Lung surfactants allow the lungs to expand and contract during breathing. This occurs with the lungs being covered with a combination of lipids and proteins. The lipid exists as a monolayer with hydrophobic chains pointing outwards. The lipids account for 80% of the lung surfactant. The majority of the lipid is phosphatidylcholine, 50% of which is dipalmitoyl phosphatidylcholine (DPPC) (Veldhuizen et al, 1998). The surfactant protein (SP) functions to maintain structure and facilitates the expansion and contraction of lung surfactant during respiration. Of course, SP-B and SP-C specifically degrade liposomes (Hagwood et al., 1998; Johansson, 1998). This degradation behavior will facilitate the gradual degradation of the liposomes. Furthermore, liposomes may also be directly digested by macrophages via phagocytosis (Couveuret al., 1991; Gonzales-Roth et al., 1991; Swenson et al, 1991). Incorporation of liposomes by alveolar macrophages is another means by which drugs are delivered to the disease site.

The lipid used in the liposomal or lipid formulation for inhalation is preferably common to endogenous lipids found in pulmonary surfactants. Liposomes consist of a bilayer that encapsulates the desired drug. They can be composed of lipids in either different layers, or multilamellar vesicles as concentric bilayers that entrap the drug in an aqueous space between the layers. The present invention uses a unique method of creating unique liposomal or anti-infective lipid formulations.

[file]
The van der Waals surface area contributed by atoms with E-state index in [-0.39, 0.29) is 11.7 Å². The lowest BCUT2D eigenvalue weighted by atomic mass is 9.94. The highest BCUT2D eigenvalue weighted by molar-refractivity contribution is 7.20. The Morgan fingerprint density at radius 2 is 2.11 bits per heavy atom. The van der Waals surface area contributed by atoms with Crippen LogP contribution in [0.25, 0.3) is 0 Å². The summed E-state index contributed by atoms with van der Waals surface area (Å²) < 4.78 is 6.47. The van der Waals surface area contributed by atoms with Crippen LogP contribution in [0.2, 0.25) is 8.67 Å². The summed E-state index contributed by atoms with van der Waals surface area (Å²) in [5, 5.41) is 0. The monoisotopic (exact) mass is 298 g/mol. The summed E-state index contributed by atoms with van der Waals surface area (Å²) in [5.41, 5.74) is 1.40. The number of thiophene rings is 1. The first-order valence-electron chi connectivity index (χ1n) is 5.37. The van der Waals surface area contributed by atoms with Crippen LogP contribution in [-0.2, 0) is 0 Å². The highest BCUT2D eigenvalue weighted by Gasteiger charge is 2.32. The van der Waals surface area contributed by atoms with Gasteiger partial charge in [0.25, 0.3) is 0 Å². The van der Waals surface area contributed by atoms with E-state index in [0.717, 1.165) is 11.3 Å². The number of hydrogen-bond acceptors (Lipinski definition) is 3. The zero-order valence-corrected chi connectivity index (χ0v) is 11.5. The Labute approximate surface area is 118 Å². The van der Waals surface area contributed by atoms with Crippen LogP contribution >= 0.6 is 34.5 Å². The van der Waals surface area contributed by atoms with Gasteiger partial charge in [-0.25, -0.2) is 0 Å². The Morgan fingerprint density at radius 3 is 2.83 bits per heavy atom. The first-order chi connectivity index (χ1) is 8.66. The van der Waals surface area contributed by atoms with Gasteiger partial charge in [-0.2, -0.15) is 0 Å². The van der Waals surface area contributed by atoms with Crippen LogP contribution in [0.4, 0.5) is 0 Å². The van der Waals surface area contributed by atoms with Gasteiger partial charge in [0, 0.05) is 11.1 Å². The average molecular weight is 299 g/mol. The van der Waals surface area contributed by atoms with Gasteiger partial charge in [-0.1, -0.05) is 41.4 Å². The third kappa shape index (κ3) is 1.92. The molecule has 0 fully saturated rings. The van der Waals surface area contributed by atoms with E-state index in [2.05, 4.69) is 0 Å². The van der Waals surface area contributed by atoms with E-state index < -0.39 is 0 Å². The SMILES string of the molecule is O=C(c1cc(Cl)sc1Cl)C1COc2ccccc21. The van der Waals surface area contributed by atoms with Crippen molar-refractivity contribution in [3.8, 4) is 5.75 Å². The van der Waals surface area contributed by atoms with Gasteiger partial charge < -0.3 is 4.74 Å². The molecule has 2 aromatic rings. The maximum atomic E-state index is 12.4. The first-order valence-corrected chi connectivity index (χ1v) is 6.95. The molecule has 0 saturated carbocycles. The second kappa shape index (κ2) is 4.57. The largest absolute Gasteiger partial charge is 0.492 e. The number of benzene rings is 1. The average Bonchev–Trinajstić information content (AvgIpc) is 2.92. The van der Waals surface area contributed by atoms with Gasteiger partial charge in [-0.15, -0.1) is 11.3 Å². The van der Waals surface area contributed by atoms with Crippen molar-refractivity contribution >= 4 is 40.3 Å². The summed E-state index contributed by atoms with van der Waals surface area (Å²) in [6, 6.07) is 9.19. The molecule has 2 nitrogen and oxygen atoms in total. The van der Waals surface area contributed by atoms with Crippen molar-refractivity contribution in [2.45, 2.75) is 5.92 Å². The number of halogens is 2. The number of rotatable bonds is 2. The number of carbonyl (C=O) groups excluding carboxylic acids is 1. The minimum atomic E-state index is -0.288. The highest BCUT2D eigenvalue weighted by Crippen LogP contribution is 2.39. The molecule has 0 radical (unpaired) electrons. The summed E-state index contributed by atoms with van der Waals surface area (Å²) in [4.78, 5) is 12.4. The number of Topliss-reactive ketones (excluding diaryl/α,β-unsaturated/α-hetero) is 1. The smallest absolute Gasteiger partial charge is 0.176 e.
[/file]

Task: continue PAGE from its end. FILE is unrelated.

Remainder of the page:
Both processes and the products obtained by these processes are encompassed by the present invention.

6.1 In-Line Injection Method In certain particularly preferred embodiments, the liposomal anti-infective formulation of the present invention is made by an in-line injection method. There, the flow of the lipid solution and the flow of the anti-infective solution are mixed into one flow. For example, the two solutions may be mixed in-line in a mixing tube with a Y-connector on the front as shown in FIG. Thus, the in-line injection method is different from the above injection method, where the lipid solution is injected into a large flow of anti-infective liquid. Surprisingly, this injection method can result in a low lipid to drug ratio and an increased confinement effect. The process can be further improved by optimizing parameters such as flow rate, temperature, anti-infective concentration, and salt addition after the injection step.

6.1a Effect of flow rate The individual flow rate was varied while keeping the total flow rate at 800 mL / min. To do so, two separate pumps with different pumping speeds were used. The final concentration of NaCl is 1.
The mixed solution was poured into a beaker containing NaCl solution for 10 seconds so that the final concentration of 5% ethanol did not exceed 30%. After mixing, a 1 mL aliquot was passed through a Sephadex G-75 gel filtration column to separate free amikacin from the trapped. The 1 mL fraction with the highest density (as measured by visual turbidity) was collected and further analyzed. The obtained results are shown in Table 1. As a result of the increase in the lipid / amikacin flow rate ratio, the L / D was almost constant up to 300/500 mL / min. When the lipid ratio was further increased, L / D increased and the particle diameter began to increase. At the same time, the lipid flow rate increases,
Amikacin recovery (encapsulation efficiency) increased with increasing lipid mass.

Table 1: Effect of flow rate on amikacin encapsulation *